Each of the following decisions is a reviewable decision:

Access
  • a decision under section 20(a), 21(3) or 26(2)(c) that a person does not meet the access criteria (section 99(a));
Requiring provision of information
  • a decision under section 26(2)(b) not to specify a period for the provision of information or a report (section 99(b));
Revocation Plan decision Participant absent overseas
  • a decision under section 40(2)(b) not to extend a grace period for the temporary absence of a participant from Australia (section 99(e));
Plan reviews Registered providers Children Nominees Compensation Debt recovery
  • a decision under section 190 not to write off a debt (section 99(r));
  • a decision under section 192 that the NDIA is not required to waive a debt (section 99(s));
  • a decision under section 193 not to waive a debt (section 99(t));
  • a decision under section 194(3) or (4) that the NDIA is not required to waive a debt (section 99(u)); and
  • a decision under section 195 not to waive a debt (section 99(v)).

4.1 Requirement to give written notice of a reviewable decision

The NDIA must give written notice of a reviewable decision to each person directly affected by the reviewable decision (section 100(1)).

The notice must include a statement that the person:

  • may request that the NDIA review the reviewable decision (i.e. that the person may request an internal review) (section 100(1)(a)(i)); and
  • may seek further review to the AAT (i.e. may seek an external review) (section 100(1)(b)).

5. Internal review by the NDIA

5.1 What is an internal review?

In an internal review an NDIA staff member who was not involved in the making of the original decision re-considers the facts, law and policy aspects of a decision and determines what the correct or preferable decision is.

The NDIA staff member who performs the review (known as the reviewer) puts themselves in the shoes of the original decision maker and considers the decision from a fresh perspective. The reviewer is also able to consider any new information which has become available.

When conducting the internal review, the reviewer will consider the same legal framework as the original decision maker (unless Parliament has changed the law and said that the changes apply to decisions that are being reviewed), and may exercise all the powers and discretions which were available to the original decision maker.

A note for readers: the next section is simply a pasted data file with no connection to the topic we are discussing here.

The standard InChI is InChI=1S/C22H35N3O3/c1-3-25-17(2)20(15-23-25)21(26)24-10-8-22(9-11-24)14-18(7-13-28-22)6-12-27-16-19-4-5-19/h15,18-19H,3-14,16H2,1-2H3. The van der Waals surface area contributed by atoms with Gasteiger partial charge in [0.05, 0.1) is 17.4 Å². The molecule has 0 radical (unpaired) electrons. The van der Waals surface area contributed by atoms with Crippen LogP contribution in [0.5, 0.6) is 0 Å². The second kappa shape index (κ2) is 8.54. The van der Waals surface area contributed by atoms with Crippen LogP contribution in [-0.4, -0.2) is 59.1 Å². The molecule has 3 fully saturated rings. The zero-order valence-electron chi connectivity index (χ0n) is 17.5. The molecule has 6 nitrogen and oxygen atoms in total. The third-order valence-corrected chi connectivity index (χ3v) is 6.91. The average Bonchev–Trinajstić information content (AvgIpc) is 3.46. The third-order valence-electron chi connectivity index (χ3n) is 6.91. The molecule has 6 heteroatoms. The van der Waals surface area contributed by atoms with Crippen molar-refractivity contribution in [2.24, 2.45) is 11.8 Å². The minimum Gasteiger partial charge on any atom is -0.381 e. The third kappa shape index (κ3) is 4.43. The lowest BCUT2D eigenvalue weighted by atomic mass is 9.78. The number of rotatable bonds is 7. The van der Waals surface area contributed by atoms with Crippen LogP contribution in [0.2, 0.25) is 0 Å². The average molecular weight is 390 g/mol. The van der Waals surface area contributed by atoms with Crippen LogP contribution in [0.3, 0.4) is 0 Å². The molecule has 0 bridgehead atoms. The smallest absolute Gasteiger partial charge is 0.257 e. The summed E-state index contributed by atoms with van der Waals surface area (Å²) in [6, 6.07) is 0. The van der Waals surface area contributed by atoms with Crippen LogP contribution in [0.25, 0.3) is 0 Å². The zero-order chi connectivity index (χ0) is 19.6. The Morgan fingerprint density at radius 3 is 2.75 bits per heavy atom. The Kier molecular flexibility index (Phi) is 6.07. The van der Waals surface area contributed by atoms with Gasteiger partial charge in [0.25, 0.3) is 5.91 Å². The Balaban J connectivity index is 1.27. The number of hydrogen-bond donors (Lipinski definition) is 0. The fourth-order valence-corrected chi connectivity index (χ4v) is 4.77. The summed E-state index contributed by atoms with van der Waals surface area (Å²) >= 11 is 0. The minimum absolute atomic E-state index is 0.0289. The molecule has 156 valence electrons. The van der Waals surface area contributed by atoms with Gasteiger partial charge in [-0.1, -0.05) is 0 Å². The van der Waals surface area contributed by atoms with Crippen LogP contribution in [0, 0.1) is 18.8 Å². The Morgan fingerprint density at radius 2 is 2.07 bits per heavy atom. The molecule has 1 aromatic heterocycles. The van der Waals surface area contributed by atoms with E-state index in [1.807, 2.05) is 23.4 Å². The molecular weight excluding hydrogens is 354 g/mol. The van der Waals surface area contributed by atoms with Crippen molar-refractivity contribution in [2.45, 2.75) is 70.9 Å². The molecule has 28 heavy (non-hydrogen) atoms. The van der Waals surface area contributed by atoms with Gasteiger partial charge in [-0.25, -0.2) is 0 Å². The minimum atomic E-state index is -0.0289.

This type of review is often referred to as 'merits review' or a 'de novo' appeal. Merits review differs from a judicial review where a judge in a court can consider only whether the decision was correct in law. In merits review the reviewer is able to change the decision if there is a preferable decision, even where the decision being reviewed is legally valid.

See also what must the NDIA do when it receives a request for an internal review?

5.2 Who can request an internal review?

A person who is directly affected by a reviewable decision may request that the decision be reviewed by the NDIA (section 100(2)).

The person or persons who are directly affected by a reviewable decision will vary depending on the type of decision which has been made by the NDIA.

Persons who may be directly affected by a decision include:

  • a prospective participant;
  • a participant (including participants who are children);
  • one or more persons with parental responsibility for a child;
  • a child's representative, or a person seeking to a be a child's representative;
  • a child's guardian;
  • a plan or correspondence nominee, or a person appointed, or seeking to be appointed as a plan or correspondence nominee;
  • a registered provider of supports, or a person or organisation who applies to be a registered provider of supports; or